Luxury housing is altering the faces of the two Portsmouth's in an old New Hampshire port, city-style living takes off


By: James Vaznis
Date: Sunday, Sep 4, 2005
Publication: Boston Globe

PORTSMOUTH, N.H. On balmy summer evenings, locals and tourists pack the bars along the Piscataqua River for drinks, food, and sunset views. With its vibrant art scene, night life, and infusion of high-tech jobs, this historic seaport is increasingly attracting young professionals, empty nesters and retirees, who want not only to visit, but to live here.

That desire is fueling a real estate boom downtown, where condominiums and town houses have been going up beside stately century-old buildings, with selling prices of $450,000 to more than $1 million, an unusually high price for this housing market. Developers say they initially banked on luring residents from higher-priced markets like Boston, Connecticut, New York, and New Jersey, but most of the units have been selling to locals who are already familiar with what the city has to offer. In Market Square, the heart of the downtown, construction crews have knocked down a dilapidated building next to one of the city's most recognizable landmarks, the white-steepled North Church. In its place will rise a five-story building with luxury condominiums filling the top three floors. Across from the city's parking garage, steel girders are being erect ed for a Hilton Hotel and an adjacent building of 21 condos, whose owners will have access to the hotel's amenities, such as valet parking and room service.

At least three other projects are in the works for Portsmouth, including 20 penthouse condos that will be part of a new Sheraton Hotel conference center. These more ambitious projects follow last year's construction of a condominium building on the corner of a popular entry point into downtown and a row of red-brick town houses that run the length of a city block.

"You can have a city lifestyle in Portsmouth without being in a big city," said Jeff Johnston, a partner in Cathartes Private Investments in Boston, which is developing the 21-unit Harbour Hill condominiums and the Hilton.

And residents can have big-city jobs, too. Portsmouth is a favorite among high-tech entrepreneurs who want to start small while living in a community where they can kayak before they go to work. Lonza Biologies, for example, around which the state hopes to build a bio-tech sector, has sleek offices at the former Pease Air Force Base.

The city's largest employer is Liberty Mutual, with a workforce of 1,800.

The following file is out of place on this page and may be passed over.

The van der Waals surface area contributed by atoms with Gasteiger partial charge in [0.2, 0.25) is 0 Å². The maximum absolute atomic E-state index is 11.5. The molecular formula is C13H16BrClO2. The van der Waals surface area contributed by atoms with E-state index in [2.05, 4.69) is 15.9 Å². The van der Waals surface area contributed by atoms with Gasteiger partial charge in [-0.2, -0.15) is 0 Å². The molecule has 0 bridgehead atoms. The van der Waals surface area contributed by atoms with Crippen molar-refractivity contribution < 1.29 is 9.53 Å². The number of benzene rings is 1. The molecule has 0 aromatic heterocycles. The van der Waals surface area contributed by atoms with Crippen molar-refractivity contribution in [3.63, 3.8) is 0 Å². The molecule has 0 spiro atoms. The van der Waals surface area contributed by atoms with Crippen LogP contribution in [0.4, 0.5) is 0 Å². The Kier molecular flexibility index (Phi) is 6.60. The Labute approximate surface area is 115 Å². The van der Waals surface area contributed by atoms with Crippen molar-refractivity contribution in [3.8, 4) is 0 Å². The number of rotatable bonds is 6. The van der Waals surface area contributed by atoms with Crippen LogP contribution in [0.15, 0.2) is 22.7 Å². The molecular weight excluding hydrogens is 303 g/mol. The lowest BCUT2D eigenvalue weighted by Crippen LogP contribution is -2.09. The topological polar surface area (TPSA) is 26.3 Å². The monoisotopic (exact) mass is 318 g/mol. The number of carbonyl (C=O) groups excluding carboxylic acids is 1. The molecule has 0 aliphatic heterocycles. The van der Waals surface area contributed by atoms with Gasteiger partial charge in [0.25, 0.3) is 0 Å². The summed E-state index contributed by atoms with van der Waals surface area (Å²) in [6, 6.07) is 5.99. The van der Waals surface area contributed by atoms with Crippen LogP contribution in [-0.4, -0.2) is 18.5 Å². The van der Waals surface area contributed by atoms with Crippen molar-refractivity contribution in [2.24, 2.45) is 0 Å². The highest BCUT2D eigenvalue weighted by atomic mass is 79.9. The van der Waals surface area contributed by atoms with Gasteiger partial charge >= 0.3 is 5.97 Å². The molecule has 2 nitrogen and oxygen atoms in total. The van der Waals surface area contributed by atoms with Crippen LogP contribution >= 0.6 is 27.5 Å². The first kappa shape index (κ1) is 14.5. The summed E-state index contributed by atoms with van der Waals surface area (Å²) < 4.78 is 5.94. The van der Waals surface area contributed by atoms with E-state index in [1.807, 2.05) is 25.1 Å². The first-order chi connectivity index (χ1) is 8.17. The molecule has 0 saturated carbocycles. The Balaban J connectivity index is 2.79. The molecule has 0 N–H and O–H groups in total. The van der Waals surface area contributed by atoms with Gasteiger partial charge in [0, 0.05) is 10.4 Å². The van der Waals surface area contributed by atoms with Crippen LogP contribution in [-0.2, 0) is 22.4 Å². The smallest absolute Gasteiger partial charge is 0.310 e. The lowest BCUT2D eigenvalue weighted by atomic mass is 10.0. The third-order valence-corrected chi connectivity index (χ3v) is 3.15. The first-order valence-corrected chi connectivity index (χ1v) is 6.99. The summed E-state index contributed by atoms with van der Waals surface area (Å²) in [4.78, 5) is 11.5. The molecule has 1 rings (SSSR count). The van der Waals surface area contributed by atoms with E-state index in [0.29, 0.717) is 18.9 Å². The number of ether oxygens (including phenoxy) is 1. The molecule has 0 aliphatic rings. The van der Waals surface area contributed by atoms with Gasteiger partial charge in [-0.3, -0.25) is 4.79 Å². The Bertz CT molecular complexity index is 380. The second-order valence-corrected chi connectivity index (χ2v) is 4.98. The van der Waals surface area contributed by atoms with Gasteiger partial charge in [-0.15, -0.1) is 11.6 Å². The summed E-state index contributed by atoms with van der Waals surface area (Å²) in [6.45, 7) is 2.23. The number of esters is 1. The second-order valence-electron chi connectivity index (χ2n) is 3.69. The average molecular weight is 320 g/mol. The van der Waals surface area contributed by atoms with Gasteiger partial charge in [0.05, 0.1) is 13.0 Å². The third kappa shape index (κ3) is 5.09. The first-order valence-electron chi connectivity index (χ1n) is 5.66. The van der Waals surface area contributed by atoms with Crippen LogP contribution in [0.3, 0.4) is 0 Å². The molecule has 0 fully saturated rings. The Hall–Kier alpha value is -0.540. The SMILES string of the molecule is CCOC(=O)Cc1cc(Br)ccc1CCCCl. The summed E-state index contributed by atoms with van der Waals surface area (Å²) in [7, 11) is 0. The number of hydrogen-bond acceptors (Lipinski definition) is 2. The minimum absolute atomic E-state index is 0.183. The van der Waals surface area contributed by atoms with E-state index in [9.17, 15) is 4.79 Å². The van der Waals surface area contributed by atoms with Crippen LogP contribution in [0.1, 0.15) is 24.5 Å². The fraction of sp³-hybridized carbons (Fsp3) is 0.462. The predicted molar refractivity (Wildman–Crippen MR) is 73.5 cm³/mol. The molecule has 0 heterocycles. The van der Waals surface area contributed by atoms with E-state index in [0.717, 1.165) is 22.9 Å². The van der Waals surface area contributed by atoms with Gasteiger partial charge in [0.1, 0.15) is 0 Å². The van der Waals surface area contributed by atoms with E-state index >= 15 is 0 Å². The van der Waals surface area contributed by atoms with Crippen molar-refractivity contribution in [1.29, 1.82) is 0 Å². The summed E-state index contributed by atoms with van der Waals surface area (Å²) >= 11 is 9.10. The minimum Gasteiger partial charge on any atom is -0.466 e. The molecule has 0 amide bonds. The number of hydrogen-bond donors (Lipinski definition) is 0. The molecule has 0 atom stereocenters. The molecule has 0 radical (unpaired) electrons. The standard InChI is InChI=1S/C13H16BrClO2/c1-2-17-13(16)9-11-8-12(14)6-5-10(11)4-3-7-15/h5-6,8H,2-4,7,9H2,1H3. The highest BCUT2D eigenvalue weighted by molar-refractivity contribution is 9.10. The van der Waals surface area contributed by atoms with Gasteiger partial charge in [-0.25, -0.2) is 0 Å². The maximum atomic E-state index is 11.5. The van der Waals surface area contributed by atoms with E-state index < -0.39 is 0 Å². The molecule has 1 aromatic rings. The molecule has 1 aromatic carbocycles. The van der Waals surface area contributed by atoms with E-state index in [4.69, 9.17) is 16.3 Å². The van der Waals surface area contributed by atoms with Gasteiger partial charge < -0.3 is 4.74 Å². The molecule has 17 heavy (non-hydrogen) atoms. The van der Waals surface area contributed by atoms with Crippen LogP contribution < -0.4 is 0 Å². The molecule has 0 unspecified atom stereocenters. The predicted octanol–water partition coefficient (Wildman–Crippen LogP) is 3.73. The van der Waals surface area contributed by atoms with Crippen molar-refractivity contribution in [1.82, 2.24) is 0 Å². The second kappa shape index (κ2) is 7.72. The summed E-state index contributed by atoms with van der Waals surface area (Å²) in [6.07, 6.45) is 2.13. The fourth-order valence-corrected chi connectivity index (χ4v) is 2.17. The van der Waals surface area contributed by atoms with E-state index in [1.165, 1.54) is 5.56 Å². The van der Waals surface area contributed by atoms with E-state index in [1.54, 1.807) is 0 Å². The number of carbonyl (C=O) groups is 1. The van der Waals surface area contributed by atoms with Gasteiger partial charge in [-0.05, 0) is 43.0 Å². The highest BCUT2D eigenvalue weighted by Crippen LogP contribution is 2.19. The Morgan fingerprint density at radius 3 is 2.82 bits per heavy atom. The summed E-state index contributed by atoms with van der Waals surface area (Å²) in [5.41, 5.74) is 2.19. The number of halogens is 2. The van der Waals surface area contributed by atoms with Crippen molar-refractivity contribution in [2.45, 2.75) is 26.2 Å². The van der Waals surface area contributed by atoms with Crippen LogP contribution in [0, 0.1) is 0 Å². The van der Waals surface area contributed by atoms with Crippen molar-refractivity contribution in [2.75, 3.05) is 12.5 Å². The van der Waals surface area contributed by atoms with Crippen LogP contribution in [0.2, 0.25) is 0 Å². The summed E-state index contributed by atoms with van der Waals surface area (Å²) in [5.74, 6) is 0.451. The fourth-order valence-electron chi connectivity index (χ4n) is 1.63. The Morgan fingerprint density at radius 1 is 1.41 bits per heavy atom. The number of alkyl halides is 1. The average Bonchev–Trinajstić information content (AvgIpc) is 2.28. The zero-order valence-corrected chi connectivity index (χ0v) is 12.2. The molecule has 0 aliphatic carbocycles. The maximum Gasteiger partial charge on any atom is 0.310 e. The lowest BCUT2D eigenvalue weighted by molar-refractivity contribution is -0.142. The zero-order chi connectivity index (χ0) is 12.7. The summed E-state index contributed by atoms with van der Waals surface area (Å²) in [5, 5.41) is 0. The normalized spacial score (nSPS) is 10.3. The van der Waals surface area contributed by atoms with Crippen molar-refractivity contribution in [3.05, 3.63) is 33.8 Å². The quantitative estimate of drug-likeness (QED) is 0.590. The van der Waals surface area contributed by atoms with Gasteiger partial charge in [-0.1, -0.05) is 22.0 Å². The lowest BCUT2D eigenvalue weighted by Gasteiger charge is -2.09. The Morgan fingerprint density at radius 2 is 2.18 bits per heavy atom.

The 11 town houses that kicked off the high-end condo market two years ago sparked controversy, because the building contained no space for shops or restaurants. Some city leaders and residents worried the downtown could become too residential, squeezing out businesses and jeopardizing the city's huge tourism market.

In response, the City Council changed downtown zoning a few months ago to require the first floors of new buildings to be reserved for business.

And the Historic District Commission is carefully examining the historic value of each building before deciding if it can be razed.

The commission also is closely reviewing the designs of new buildings to make sure the heights, facades, and even the bricks that are used blend in with surrounding buildings. The city doesn't want a modern-looking building going up in the downtown that is completely out of character.

"I don't think any of us want to see a glass pyramid like the one at the Louvre in downtown Portsmouth," said John Rice, chairman of the Historic District Commission, referring to the controversial piece of modern architecture outside the Paris museum, a onetime royal residence that dates to the 13th century.

Sales of the 11 town houses started off slow, selling in the mid-$400,000s before construction began. The red-brick building, which replaced a parking lot behind Market Square, resembles the row houses that define Boston's Back Bay and South End. The four-story units, which average about 2,800 square feet,feature ground-level garage parking, a balcony, three bedrooms, and 2 1/2 bathrooms.

"We didn't know if the market was there," said Eric Chinburg, the developer behind the project. "There was a little bit of sweating going on."

Sales, however, picked up once the building neared completion and so did the selling prices, with one corner unit recently going for over $1 million.

Gerald F. Giles, a retired lawyer, and his wife, Judith Giles, gave up an 800-square-foot condominium in downtown Portsmouth that had views of the Piscataqua River to be among the first to move into one of the town houses. With 3,000 square feet, the couple now have plenty of room when some of their 10 grandchildren visit.

Rob and Kiley Hamblet moved from neighboring New Castle to one of the townhouses.

"For a while, we were caught up with finding a house with a gourmet kitchen and formal dining room," said Kiley Hamblet. "But it came down to a lifestyle decision. We found ourselves eating in the city, shopping in the city, and walking the dog in the city.

"My friends laugh when I call Portsmouth `the city.' "

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